Chicago public TV station reaches deal with union

By Matt Collins Article may include affiliate links

The union representing behind-the-scenes staffers at Chicago’s public TV station has voted to OK a new deal with station management that, if approved, would end a weeks-long standoff.

IBEW Local Union 1220 represents two dozen floor crew, graphic designers and broadcast technicians who work at WTTW, many of whom help produce the station’s signature evening newscast “Chicago Tonight.”

The union members voted to accept the new contract April 7, 2022, and the staffers are expected back at work April 8, 2022.

The union began a strike March 6, 2022, the first in its history with WTTW. Major sticking points were job protections and work jurisdictions, which generally outline what type of duties and equipment union members are assigned.

The deal does not give the union everything it was seeking, but notably does include guarantees about full-time hiring that will help protect the union’s membership size. It also includes “fair economic gains.”

WTTW came under fire after reports emerged that it had cut off the striking employees’ health insurance benefits starting April 1, 2022, reports Robert Feder.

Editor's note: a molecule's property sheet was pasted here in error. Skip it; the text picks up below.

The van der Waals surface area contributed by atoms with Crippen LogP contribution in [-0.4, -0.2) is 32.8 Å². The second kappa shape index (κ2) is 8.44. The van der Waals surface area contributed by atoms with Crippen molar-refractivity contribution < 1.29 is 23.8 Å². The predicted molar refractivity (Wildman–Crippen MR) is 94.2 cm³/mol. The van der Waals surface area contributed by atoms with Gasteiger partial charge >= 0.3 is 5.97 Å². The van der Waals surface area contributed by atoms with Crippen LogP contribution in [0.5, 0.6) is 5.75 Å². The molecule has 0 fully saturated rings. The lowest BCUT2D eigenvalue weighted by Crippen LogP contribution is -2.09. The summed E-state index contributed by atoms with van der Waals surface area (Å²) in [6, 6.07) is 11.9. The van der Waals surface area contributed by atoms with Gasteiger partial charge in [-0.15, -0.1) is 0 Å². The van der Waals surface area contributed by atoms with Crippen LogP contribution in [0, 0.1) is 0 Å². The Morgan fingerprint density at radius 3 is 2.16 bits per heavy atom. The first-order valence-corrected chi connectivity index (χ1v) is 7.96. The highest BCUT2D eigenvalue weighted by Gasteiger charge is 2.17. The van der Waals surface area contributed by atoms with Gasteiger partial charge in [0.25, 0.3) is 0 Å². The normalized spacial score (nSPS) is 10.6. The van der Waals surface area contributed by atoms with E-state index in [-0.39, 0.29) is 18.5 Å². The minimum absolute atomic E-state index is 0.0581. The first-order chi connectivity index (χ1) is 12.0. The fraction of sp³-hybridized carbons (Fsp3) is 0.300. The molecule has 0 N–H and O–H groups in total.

Station management was quick to point out that some striking workers had to move to COBRA benefits because they did not work the required minimum number of hours as set by its carrier from the period of March 31, 2022 to when the deal was reached.

WTTW announced workers will immediately be eligible for full health benefits April 8 and that it plans to reimburse workers for the added COBRA premiums incurred during the roughly seven-day period they went without full benefits.

COBRA is a broader law that includes provisions for employees to keep group health insurance plans after leaving a job as long as they pay the full premium amount, plus, in some cases, an added administrative fee, out of their own pockets.

Many employers pay some or all of the premium for health plans, so workers continuing their old health coverage under COBRA typically see their monthly cost go up considerably, but it can sometimes make more sense financially given that a group health plan can often provide better coverage than individual or health insurance marketplace plans, especially for those with significant health expenses.